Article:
3. Whilst the burden was on Ms Tadjudin to prove that the Bank terminated her employment in order to deprive her of the bonus, the Court of Appeal agreed with the CFI that if an employer cannot show a valid reason for a dismissal, the court is entitled to draw its own inferences as to the true reason from the circumstances. In this case, the CFI Judge concluded that Ms. Tadjudin’ s performance improvement process had been conducted in bad faith and was deliberately calculated to result in her dismissal. The judge then inferred that the dominant intention behind the termination was to deprive Ms Tadjudin of the bonus. To be overturned, there either had to be an error in law, or a finding by the Court of Appeal that the conclusion of the CFI was one “which no reasonable judge could have reached” on the facts. The Court of Appeal did not regard this standard to have been met and therefore the finding of the CFI stood.


This decision confirms that there may be limitations implied at common law on the otherwise very broad grounds for termination that are permitted under Hong Kong law. It does not mean, however, that employers can no longer rely solely on a contractual notice provision to terminate without any other reason. The Court of Appeal made it clear that its decision was limited to Ms Tadjudin’s contract, and not a decision generally about a term which should be implied into all employment contracts. Once it had concluded that the term had been correctly implied based on the specific facts of this case, the Court of Appeal was heavily influenced by the CFI’s finding that Ms. Tadjudin’ s boss’s evidence lacked credibility as to Ms Tadjudin’s poor performance (which was the Bank’s stated reason for her dismissal). As the CFI’s inference that avoidance of the bonus payment was a dominant intention behind the dismissal was largely driven by its assessment of the witness evidence, the Court of Appeal was reluctant to interfere with that finding; the Bank had failed to convince the Court of Appeal that the CFI’s finding was “plainly wrong”.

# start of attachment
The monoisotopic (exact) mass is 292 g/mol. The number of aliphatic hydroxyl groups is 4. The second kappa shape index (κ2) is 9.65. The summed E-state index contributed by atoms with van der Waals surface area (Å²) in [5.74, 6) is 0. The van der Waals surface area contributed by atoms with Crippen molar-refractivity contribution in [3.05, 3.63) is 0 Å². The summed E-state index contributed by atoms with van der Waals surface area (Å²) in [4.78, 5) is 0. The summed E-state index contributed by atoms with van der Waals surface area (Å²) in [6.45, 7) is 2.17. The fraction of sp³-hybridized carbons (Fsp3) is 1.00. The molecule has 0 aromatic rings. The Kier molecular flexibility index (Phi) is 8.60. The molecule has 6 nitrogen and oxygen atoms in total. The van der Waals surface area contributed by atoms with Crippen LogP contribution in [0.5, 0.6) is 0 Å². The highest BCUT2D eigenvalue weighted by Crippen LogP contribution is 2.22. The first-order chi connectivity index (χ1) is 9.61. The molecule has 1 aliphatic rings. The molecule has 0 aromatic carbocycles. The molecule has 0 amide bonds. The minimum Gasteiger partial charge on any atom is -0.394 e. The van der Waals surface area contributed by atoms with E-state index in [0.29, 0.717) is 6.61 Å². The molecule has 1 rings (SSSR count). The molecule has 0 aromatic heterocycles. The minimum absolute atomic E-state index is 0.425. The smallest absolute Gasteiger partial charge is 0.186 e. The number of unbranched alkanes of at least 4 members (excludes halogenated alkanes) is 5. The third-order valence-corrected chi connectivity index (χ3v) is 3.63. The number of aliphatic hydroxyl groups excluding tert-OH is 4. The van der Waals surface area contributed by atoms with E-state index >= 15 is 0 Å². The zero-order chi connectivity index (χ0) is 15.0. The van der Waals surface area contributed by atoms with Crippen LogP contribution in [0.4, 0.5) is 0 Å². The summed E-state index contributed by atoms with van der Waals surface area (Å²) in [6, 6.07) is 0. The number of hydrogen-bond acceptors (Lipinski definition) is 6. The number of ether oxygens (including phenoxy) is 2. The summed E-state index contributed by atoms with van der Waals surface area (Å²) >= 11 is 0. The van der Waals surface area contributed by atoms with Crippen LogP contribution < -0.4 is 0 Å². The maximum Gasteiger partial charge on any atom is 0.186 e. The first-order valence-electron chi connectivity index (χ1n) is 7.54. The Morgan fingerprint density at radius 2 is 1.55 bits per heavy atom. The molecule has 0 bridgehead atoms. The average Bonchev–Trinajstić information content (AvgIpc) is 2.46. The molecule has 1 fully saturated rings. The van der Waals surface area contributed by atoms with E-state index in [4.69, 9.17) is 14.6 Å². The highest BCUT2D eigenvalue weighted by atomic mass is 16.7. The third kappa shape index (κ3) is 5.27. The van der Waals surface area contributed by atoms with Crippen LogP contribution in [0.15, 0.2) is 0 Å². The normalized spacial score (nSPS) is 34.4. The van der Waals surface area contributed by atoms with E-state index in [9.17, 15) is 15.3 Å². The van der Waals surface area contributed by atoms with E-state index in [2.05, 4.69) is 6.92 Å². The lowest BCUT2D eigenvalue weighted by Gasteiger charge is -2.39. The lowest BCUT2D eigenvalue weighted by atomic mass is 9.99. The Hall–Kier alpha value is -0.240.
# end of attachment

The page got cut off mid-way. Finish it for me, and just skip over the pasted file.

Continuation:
Although this decision might lead employers to consider whether they would be better off staying silent as to reasons for termination, the main take-away point is simply that employers should act in good faith. Ms. Tadjudin succeeded largely because her boss (and therefore her employer) was found to have acted in bad faith by imposing a performance improvement plan specifically engineered to result in her dismissal. Going forward, employers are entitled to dismiss without cause in accordance with the contract, but the Court of Appeal, citing Wallace v United Grain Growers Ltd, noted that they must be “honest with the employee and refrain from untruthful, unfair or insensitive conduct”.

It remains to be seen whether future cases will be able to distinguish the findings in Sunny on their facts.